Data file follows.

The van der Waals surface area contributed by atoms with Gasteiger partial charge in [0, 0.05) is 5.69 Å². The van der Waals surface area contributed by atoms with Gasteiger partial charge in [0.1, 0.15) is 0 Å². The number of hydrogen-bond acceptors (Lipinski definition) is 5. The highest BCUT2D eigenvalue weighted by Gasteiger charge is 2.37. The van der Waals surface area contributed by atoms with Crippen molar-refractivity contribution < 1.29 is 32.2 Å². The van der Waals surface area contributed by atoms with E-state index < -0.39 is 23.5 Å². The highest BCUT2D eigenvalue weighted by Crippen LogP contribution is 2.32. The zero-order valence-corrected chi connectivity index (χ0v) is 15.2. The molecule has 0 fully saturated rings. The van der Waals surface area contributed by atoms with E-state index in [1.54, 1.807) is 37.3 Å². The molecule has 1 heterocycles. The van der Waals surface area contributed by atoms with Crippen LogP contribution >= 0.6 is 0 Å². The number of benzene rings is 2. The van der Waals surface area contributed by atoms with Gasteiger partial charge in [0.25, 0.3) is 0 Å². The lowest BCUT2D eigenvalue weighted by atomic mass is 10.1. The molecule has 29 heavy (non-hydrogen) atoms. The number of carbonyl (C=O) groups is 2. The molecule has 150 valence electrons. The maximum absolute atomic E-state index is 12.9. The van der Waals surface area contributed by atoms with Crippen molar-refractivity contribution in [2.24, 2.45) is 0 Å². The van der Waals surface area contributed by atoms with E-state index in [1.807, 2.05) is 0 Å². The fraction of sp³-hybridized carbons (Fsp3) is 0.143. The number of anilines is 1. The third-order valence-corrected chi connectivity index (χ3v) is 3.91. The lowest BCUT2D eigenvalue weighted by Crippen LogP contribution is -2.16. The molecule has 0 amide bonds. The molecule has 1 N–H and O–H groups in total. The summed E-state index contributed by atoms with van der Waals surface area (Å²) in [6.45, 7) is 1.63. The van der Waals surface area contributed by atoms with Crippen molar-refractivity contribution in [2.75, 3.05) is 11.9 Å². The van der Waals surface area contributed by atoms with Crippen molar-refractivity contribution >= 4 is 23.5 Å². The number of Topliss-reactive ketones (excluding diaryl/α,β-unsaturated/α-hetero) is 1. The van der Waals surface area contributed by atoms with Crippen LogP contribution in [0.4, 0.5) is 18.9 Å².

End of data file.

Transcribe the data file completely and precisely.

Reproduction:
The van der Waals surface area contributed by atoms with Gasteiger partial charge in [0, 0.05) is 5.69 Å². The van der Waals surface area contributed by atoms with Gasteiger partial charge in [0.1, 0.15) is 0 Å². The number of hydrogen-bond acceptors (Lipinski definition) is 5. The highest BCUT2D eigenvalue weighted by Gasteiger charge is 2.37. The van der Waals surface area contributed by atoms with Crippen molar-refractivity contribution < 1.29 is 32.2 Å². The van der Waals surface area contributed by atoms with E-state index < -0.39 is 23.5 Å². The highest BCUT2D eigenvalue weighted by Crippen LogP contribution is 2.32. The zero-order valence-corrected chi connectivity index (χ0v) is 15.2. The molecule has 0 fully saturated rings. The van der Waals surface area contributed by atoms with E-state index in [1.54, 1.807) is 37.3 Å². The molecule has 1 heterocycles. The van der Waals surface area contributed by atoms with Crippen LogP contribution >= 0.6 is 0 Å². The number of benzene rings is 2. The van der Waals surface area contributed by atoms with Gasteiger partial charge in [0.25, 0.3) is 0 Å². The lowest BCUT2D eigenvalue weighted by atomic mass is 10.1. The molecule has 29 heavy (non-hydrogen) atoms. The number of carbonyl (C=O) groups is 2. The molecule has 150 valence electrons. The maximum absolute atomic E-state index is 12.9. The van der Waals surface area contributed by atoms with Crippen molar-refractivity contribution in [2.24, 2.45) is 0 Å². The van der Waals surface area contributed by atoms with E-state index in [1.807, 2.05) is 0 Å². The fraction of sp³-hybridized carbons (Fsp3) is 0.143. The number of anilines is 1. The third-order valence-corrected chi connectivity index (χ3v) is 3.91. The lowest BCUT2D eigenvalue weighted by Crippen LogP contribution is -2.16. The molecule has 0 amide bonds. The molecule has 1 N–H and O–H groups in total. The summed E-state index contributed by atoms with van der Waals surface area (Å²) in [6.45, 7) is 1.63. The van der Waals surface area contributed by atoms with Crippen molar-refractivity contribution in [2.75, 3.05) is 11.9 Å². The van der Waals surface area contributed by atoms with Crippen molar-refractivity contribution >= 4 is 23.5 Å². The number of Topliss-reactive ketones (excluding diaryl/α,β-unsaturated/α-hetero) is 1. The van der Waals surface area contributed by atoms with Crippen LogP contribution in [0.4, 0.5) is 18.9 Å².